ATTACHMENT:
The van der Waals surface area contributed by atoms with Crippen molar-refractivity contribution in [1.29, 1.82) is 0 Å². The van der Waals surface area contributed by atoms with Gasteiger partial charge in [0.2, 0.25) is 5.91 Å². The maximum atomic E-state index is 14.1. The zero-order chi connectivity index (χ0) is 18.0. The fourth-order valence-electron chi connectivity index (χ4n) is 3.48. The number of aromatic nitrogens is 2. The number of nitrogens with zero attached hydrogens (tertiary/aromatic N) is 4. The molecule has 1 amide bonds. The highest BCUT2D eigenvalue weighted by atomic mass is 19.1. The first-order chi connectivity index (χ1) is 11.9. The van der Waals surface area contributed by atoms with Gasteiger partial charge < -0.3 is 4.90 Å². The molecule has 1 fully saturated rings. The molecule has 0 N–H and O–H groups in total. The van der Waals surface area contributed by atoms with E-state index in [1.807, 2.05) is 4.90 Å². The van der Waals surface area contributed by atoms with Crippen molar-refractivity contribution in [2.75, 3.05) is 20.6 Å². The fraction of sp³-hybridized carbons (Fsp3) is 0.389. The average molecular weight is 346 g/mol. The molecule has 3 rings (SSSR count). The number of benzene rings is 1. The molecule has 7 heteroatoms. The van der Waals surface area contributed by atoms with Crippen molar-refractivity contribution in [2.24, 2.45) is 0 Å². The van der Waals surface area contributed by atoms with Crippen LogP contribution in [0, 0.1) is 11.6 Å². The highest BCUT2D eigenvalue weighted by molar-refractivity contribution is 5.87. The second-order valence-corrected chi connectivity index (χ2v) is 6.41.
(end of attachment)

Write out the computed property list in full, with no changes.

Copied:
The van der Waals surface area contributed by atoms with Crippen molar-refractivity contribution in [1.29, 1.82) is 0 Å². The van der Waals surface area contributed by atoms with Gasteiger partial charge in [0.2, 0.25) is 5.91 Å². The maximum atomic E-state index is 14.1. The zero-order chi connectivity index (χ0) is 18.0. The fourth-order valence-electron chi connectivity index (χ4n) is 3.48. The number of aromatic nitrogens is 2. The number of nitrogens with zero attached hydrogens (tertiary/aromatic N) is 4. The molecule has 1 amide bonds. The highest BCUT2D eigenvalue weighted by atomic mass is 19.1. The first-order chi connectivity index (χ1) is 11.9. The van der Waals surface area contributed by atoms with Gasteiger partial charge < -0.3 is 4.90 Å². The molecule has 1 fully saturated rings. The molecule has 0 N–H and O–H groups in total. The van der Waals surface area contributed by atoms with E-state index in [1.807, 2.05) is 4.90 Å². The van der Waals surface area contributed by atoms with Crippen molar-refractivity contribution in [2.75, 3.05) is 20.6 Å². The fraction of sp³-hybridized carbons (Fsp3) is 0.389. The average molecular weight is 346 g/mol. The molecule has 3 rings (SSSR count). The number of benzene rings is 1. The molecule has 7 heteroatoms. The van der Waals surface area contributed by atoms with Crippen molar-refractivity contribution in [2.24, 2.45) is 0 Å². The van der Waals surface area contributed by atoms with Crippen LogP contribution in [0, 0.1) is 11.6 Å². The highest BCUT2D eigenvalue weighted by molar-refractivity contribution is 5.87. The second-order valence-corrected chi connectivity index (χ2v) is 6.41.